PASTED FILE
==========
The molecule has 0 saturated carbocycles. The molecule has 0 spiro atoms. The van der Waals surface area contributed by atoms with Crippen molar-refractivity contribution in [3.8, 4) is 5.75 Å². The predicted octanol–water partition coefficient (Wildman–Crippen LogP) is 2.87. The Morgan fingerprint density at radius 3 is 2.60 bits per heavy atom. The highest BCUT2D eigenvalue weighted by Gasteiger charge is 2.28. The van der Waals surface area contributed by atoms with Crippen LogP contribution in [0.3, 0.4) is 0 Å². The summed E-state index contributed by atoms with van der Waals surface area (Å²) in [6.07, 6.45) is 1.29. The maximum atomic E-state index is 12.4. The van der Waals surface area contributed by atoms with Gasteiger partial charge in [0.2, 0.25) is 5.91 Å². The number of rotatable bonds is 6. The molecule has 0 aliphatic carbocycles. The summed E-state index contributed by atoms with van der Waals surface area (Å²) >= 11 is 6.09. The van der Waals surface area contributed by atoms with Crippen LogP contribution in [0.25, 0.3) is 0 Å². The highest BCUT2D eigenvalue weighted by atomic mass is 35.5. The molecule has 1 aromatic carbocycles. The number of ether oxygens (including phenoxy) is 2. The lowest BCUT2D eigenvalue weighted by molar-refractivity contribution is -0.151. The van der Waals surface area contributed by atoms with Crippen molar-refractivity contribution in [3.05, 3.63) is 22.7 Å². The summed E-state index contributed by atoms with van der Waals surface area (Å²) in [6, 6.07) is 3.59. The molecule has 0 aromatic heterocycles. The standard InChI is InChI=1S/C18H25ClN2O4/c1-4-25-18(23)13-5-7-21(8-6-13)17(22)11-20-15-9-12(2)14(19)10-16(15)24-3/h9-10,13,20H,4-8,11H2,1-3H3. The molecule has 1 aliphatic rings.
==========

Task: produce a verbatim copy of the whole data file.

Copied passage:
The molecule has 0 saturated carbocycles. The molecule has 0 spiro atoms. The van der Waals surface area contributed by atoms with Crippen molar-refractivity contribution in [3.8, 4) is 5.75 Å². The predicted octanol–water partition coefficient (Wildman–Crippen LogP) is 2.87. The Morgan fingerprint density at radius 3 is 2.60 bits per heavy atom. The highest BCUT2D eigenvalue weighted by Gasteiger charge is 2.28. The van der Waals surface area contributed by atoms with Crippen LogP contribution in [0.3, 0.4) is 0 Å². The summed E-state index contributed by atoms with van der Waals surface area (Å²) in [6.07, 6.45) is 1.29. The maximum atomic E-state index is 12.4. The van der Waals surface area contributed by atoms with Gasteiger partial charge in [0.2, 0.25) is 5.91 Å². The number of rotatable bonds is 6. The molecule has 0 aliphatic carbocycles. The summed E-state index contributed by atoms with van der Waals surface area (Å²) >= 11 is 6.09. The van der Waals surface area contributed by atoms with Crippen LogP contribution in [0.25, 0.3) is 0 Å². The highest BCUT2D eigenvalue weighted by atomic mass is 35.5. The molecule has 1 aromatic carbocycles. The number of ether oxygens (including phenoxy) is 2. The lowest BCUT2D eigenvalue weighted by molar-refractivity contribution is -0.151. The van der Waals surface area contributed by atoms with Crippen molar-refractivity contribution in [3.05, 3.63) is 22.7 Å². The summed E-state index contributed by atoms with van der Waals surface area (Å²) in [6, 6.07) is 3.59. The molecule has 0 aromatic heterocycles. The standard InChI is InChI=1S/C18H25ClN2O4/c1-4-25-18(23)13-5-7-21(8-6-13)17(22)11-20-15-9-12(2)14(19)10-16(15)24-3/h9-10,13,20H,4-8,11H2,1-3H3. The molecule has 1 aliphatic rings.